Another blood test, the random plasma glucose (RPG) test, is sometimes used to diagnose diabetes during a regular health check.
If the RPG measures 200 micrograms per deciliter (d/L) or above, and the individual also shows symptoms, the person may receive a diagnosis of diabetes.
Blood test levels for diagnosis of diabetes and prediabetes are outlined below.
A1C test (percent)
Fasting Plasma Glucose test (Milligrams per decilitre - mg/dL)
Oral Glucose Tolerance test (mg/dL)
6.5 or above
126 or above
200 or above
5.7 to 6.4
100 to 125
140 to 199
99 or below
139 or below
Treatment and prevention
There is no cure for diabetes, but medications can help manage it.
Insulin can regulate blood glucose, preventing hyperglycemic emergencies and protecting against some long-term complications.Below is a list of the current methods known to treat and prevent diabetes type 1 and type 2.
Diabetes type 1
Diabetes type 2
Some researchers are currently looking at the potential benefits of a combination of immunosuppressant drugs, and drugs that increase gastrin production to encourage pancreatic regeneration, that may allow people with type 1 diabetes to live insulin-free.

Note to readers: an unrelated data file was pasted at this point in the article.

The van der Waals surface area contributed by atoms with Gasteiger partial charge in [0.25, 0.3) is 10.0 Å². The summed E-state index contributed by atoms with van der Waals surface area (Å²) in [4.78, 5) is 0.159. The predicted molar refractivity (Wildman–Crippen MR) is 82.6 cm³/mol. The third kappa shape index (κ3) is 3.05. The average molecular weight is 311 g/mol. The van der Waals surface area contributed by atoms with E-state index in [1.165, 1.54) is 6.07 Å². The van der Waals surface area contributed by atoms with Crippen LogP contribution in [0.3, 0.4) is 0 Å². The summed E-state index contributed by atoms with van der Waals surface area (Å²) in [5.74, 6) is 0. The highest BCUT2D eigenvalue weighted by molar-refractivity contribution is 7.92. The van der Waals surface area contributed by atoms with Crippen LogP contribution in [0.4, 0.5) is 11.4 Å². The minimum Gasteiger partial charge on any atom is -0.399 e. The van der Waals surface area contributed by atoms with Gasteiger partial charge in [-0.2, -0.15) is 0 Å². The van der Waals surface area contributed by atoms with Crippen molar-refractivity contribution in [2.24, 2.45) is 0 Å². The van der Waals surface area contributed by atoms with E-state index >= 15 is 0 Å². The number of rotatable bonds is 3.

There is no cure for type 2 diabetes, although gastric bypass surgery, lifestyle, and medication treatment can result in remission. An active lifestyle, healthy loss of weight, and diet control is advised.
No known way to prevent the autoimmune attack on pancreatic, insulin-producing cells.
Preventable and can be delayed with a healthy diet and active lifestyle.
Will there ever be a cure?
There is no cure for diabetes, but gastric bypass surgery, lifestyle, and medication treatment can result in remission in people with type 2.
For people with diabetes, some researchers are currently considering combining immunosuppressant drugs and drugs that increase gastrin production to encourage pancreatic regeneration.
This could one day mean that people with type 1 diabetes will no longer need to use insulin.